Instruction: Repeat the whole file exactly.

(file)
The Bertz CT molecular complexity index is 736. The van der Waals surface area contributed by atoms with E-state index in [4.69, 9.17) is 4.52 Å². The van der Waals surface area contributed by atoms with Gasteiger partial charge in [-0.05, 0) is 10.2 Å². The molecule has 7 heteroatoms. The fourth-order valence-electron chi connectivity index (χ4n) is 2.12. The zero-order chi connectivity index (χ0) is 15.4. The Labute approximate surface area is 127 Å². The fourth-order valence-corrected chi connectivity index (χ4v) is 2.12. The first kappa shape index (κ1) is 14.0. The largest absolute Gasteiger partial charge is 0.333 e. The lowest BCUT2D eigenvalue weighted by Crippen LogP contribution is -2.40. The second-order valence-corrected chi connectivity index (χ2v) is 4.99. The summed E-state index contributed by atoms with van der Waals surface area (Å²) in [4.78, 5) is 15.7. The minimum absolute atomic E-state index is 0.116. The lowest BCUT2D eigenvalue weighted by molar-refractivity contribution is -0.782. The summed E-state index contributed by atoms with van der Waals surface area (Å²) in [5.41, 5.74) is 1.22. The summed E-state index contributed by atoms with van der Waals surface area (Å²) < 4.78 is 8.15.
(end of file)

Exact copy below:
The Bertz CT molecular complexity index is 736. The van der Waals surface area contributed by atoms with E-state index in [4.69, 9.17) is 4.52 Å². The van der Waals surface area contributed by atoms with Gasteiger partial charge in [-0.05, 0) is 10.2 Å². The molecule has 7 heteroatoms. The fourth-order valence-electron chi connectivity index (χ4n) is 2.12. The zero-order chi connectivity index (χ0) is 15.4. The Labute approximate surface area is 127 Å². The fourth-order valence-corrected chi connectivity index (χ4v) is 2.12. The first kappa shape index (κ1) is 14.0. The largest absolute Gasteiger partial charge is 0.333 e. The lowest BCUT2D eigenvalue weighted by Crippen LogP contribution is -2.40. The second-order valence-corrected chi connectivity index (χ2v) is 4.99. The summed E-state index contributed by atoms with van der Waals surface area (Å²) in [4.78, 5) is 15.7. The minimum absolute atomic E-state index is 0.116. The lowest BCUT2D eigenvalue weighted by molar-refractivity contribution is -0.782. The summed E-state index contributed by atoms with van der Waals surface area (Å²) in [5.41, 5.74) is 1.22. The summed E-state index contributed by atoms with van der Waals surface area (Å²) < 4.78 is 8.15.